WARNING: Coarse language about cocaine, hookers, sex, and the financial sector.
I saw Martin Scorsese’s The Wolf of Wall Street this weekend, and I enjoyed almost everything about the movie.
Immediately before it started, my wife looked around the theater and told me that she was surprised to see so many lone, middle-aged men in attendance. My thought was that perhaps a three hour long Scorsese crime film is a tough sell for many significant others. Later, however, I saw three women leave the film before the credits rolled, one of whom was sitting with her husband behind my wife and I. “I am going. Come and find me when it’s over,” she told him. “Well because there is just too much sex. I am not going to stick around for all of this.” This was definitely after the scene where DiCaprio’s character does blow out of a hooker’s ass, but I can’t remember if it occurred before or after the scene in which a dominatrix removes a candle from DiCaprio’s asshole. On my way out of the theater, I heard one woman explain to another, “I don’t know. It was a little raw for me.”
I wasn’t surprised to read that a bunch of Wall Street assholes were reported to have cheered at the movie in all of the wrong places while viewing the film, and that this is disturbing because supposedly all is well in the financial sector these days. I don’t find it disturbing, of course, because there is no way I have been deluded into thinking anything is better today than it was immediately before the last time everything fell apart.
Have you ever seen that great scene from the documentary The Yes Men Save the World, where one of the Yes Men activists sneaks his way onto BBC World in the guise of being a representative from Dow, the company which owns Union Carbide? It was on the 20th anniversary of the Bhopal Disaster, where Union Carbide was responsible for the deaths of thousands and the impairment of over 120,000 people in India. Pretending to be a representative from the respective parent company, the activist said that Dow would finally do the right thing, liquidate Union Carbide as a means of compensating the victims that to that point had not yet been appropriately compensated, and then to clean up the site. In response, Dow’s share price fell 4.24 percent in 23 minutes, and wiped $2b off of its value. It corrected only when the news was revealed to be a hoax.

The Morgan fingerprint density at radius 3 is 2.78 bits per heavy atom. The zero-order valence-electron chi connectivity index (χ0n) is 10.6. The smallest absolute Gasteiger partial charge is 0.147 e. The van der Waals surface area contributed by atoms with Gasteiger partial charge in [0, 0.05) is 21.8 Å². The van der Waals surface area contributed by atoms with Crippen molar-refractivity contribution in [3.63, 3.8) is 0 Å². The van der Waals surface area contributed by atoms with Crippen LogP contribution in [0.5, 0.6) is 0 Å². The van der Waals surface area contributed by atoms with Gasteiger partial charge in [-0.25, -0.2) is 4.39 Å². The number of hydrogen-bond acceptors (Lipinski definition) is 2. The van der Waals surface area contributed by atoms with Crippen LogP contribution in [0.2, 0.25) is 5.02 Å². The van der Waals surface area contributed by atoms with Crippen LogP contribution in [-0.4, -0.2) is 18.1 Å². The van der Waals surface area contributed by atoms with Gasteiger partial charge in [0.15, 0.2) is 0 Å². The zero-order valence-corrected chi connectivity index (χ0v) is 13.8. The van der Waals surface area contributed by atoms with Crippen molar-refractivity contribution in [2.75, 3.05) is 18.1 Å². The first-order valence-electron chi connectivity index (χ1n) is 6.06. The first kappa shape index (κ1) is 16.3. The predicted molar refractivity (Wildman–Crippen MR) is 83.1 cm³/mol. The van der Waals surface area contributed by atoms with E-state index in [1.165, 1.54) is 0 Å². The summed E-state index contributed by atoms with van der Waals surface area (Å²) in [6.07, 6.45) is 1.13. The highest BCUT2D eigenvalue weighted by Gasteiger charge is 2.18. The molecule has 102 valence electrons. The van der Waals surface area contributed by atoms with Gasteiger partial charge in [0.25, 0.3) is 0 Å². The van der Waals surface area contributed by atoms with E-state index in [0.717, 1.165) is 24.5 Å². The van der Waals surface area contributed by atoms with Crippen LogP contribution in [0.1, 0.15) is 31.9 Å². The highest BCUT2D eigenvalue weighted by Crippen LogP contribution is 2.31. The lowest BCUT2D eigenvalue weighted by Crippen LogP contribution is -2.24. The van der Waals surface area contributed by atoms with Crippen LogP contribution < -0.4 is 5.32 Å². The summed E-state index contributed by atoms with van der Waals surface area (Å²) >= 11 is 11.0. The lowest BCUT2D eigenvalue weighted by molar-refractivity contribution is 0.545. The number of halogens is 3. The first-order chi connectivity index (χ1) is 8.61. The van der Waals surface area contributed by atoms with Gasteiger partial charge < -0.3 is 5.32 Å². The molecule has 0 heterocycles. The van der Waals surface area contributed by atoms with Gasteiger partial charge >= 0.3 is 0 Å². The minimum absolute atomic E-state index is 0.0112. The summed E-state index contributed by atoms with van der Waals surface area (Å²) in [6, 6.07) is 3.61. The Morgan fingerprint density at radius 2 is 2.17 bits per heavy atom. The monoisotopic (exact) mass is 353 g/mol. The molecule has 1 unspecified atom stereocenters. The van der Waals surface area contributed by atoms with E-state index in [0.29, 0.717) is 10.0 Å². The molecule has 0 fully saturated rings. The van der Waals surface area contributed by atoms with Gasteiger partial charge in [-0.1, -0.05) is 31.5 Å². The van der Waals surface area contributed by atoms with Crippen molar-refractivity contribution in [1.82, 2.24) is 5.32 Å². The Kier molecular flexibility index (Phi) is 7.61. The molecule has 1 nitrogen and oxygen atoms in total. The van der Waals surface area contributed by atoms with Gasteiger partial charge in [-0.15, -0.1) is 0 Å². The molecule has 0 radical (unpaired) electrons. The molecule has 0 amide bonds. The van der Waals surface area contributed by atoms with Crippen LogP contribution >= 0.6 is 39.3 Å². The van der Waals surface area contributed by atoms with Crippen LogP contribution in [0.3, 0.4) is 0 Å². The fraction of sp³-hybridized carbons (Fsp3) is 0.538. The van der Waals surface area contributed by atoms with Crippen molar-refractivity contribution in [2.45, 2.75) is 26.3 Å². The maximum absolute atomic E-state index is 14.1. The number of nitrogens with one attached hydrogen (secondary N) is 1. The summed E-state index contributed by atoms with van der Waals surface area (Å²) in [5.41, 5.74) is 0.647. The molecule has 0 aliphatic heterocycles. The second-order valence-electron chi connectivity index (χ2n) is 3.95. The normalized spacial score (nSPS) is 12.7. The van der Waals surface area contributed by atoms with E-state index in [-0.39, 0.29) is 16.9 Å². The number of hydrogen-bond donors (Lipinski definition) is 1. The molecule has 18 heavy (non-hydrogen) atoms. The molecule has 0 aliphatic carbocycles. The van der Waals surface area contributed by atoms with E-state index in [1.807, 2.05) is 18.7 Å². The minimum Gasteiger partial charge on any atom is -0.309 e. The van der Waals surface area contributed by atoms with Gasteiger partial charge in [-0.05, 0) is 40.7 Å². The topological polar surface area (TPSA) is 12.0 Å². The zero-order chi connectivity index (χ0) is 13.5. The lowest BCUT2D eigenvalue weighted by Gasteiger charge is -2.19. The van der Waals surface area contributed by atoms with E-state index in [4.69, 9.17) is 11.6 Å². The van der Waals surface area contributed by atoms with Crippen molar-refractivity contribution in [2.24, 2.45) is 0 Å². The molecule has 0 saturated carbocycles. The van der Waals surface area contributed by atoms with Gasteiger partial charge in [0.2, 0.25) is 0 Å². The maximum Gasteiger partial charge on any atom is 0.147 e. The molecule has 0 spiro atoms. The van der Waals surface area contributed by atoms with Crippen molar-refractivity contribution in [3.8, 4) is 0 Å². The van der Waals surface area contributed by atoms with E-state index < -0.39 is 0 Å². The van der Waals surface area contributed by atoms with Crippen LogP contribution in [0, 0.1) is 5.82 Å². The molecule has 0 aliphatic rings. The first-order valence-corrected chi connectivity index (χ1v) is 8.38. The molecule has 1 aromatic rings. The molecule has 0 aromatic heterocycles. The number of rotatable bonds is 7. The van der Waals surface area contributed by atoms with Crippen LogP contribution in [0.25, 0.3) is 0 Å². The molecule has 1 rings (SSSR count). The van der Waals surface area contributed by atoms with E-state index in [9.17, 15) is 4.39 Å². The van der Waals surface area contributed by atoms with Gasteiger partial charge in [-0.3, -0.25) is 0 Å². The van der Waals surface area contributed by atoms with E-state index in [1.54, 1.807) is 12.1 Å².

And so that’s how the market itself—not just its crooked, coked out, debauchery-addicted players—works. Its response to doing the right thing, the human thing is to retreat.
The Wolf of Wall Street never makes confusing who the losers are, which I have read some complain via social media that it does. Perhaps where it becomes confusing is that it doesn’t go out of its way to paint a morally superior picture of life outside of the bubble it portrays. The two or three occasions where regular, every day people are illustrated are aesthetically depressing, particularly when compared to the dayglow depth dedicated to the self-proclaimed “fucking degenerates” the movie spends three hours animating.
I have seen numerous people compare the film to Goodfellas. This is nearly impossible to avoid doing considering that not only is it a Scorsese film, but Scorsese applies a good deal of style and mechanisms that he introduced in his 1990 mob masterpiece. I saw David Sirota suggest via Twitter that it is “Goodfellas” set in Oliver Stone’s Wall St. “which seems accurate considering similarities between the mafia and Wall St.” For me, The Wolf of Wall Street was sort of like the last half of Goodfellas, which is around where you realize that these vicious, murderous gangsters have only been pretending to have some grand, complicated moral code when this was never actually the case in the first place. Or it is when the drugs and related temptations make them forget that pretensions of a code ever existed. Or it is when both things happen at once. And in it’s way, Goodfellas was already about the financial sector, it just took place in a different setting. Earlier this year, we saw scenes from the film used to explain the ways that AIG and Goldman have operated.
So in the case of Wolf, we have nihilistic, amoral mobsters let lose upon a playground for organized criminals—the financial sector—and dark, dark comedy ensues.